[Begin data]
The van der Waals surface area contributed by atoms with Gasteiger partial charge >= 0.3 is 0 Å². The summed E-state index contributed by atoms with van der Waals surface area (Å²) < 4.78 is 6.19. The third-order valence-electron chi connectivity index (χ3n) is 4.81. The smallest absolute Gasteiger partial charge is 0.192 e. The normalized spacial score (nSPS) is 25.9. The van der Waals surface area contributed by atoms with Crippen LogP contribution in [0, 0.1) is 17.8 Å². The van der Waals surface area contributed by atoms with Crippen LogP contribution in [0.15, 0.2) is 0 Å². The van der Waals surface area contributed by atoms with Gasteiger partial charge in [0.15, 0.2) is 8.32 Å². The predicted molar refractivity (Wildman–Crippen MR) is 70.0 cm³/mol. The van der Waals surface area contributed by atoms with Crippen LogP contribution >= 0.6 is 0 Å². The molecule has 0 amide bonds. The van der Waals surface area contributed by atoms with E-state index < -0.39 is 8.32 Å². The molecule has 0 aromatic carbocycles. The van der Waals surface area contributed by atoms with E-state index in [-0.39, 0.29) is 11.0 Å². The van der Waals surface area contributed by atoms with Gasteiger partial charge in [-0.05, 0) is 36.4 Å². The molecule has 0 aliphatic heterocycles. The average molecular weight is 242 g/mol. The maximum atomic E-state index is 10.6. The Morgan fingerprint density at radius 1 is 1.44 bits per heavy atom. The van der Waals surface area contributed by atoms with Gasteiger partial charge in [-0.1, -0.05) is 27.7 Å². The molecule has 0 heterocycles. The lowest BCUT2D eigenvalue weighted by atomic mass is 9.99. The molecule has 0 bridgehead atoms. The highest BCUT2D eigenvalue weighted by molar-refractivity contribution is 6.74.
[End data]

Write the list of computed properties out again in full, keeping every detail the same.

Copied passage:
The van der Waals surface area contributed by atoms with Gasteiger partial charge >= 0.3 is 0 Å². The summed E-state index contributed by atoms with van der Waals surface area (Å²) < 4.78 is 6.19. The third-order valence-electron chi connectivity index (χ3n) is 4.81. The smallest absolute Gasteiger partial charge is 0.192 e. The normalized spacial score (nSPS) is 25.9. The van der Waals surface area contributed by atoms with Crippen LogP contribution in [0, 0.1) is 17.8 Å². The van der Waals surface area contributed by atoms with Crippen LogP contribution in [0.15, 0.2) is 0 Å². The van der Waals surface area contributed by atoms with Gasteiger partial charge in [0.15, 0.2) is 8.32 Å². The predicted molar refractivity (Wildman–Crippen MR) is 70.0 cm³/mol. The van der Waals surface area contributed by atoms with Crippen LogP contribution >= 0.6 is 0 Å². The molecule has 0 amide bonds. The van der Waals surface area contributed by atoms with E-state index < -0.39 is 8.32 Å². The molecule has 0 aromatic carbocycles. The van der Waals surface area contributed by atoms with E-state index in [-0.39, 0.29) is 11.0 Å². The van der Waals surface area contributed by atoms with Gasteiger partial charge in [-0.05, 0) is 36.4 Å². The molecule has 0 aliphatic heterocycles. The average molecular weight is 242 g/mol. The maximum atomic E-state index is 10.6. The Morgan fingerprint density at radius 1 is 1.44 bits per heavy atom. The van der Waals surface area contributed by atoms with Gasteiger partial charge in [-0.1, -0.05) is 27.7 Å². The molecule has 0 heterocycles. The lowest BCUT2D eigenvalue weighted by atomic mass is 9.99. The molecule has 0 bridgehead atoms. The highest BCUT2D eigenvalue weighted by molar-refractivity contribution is 6.74.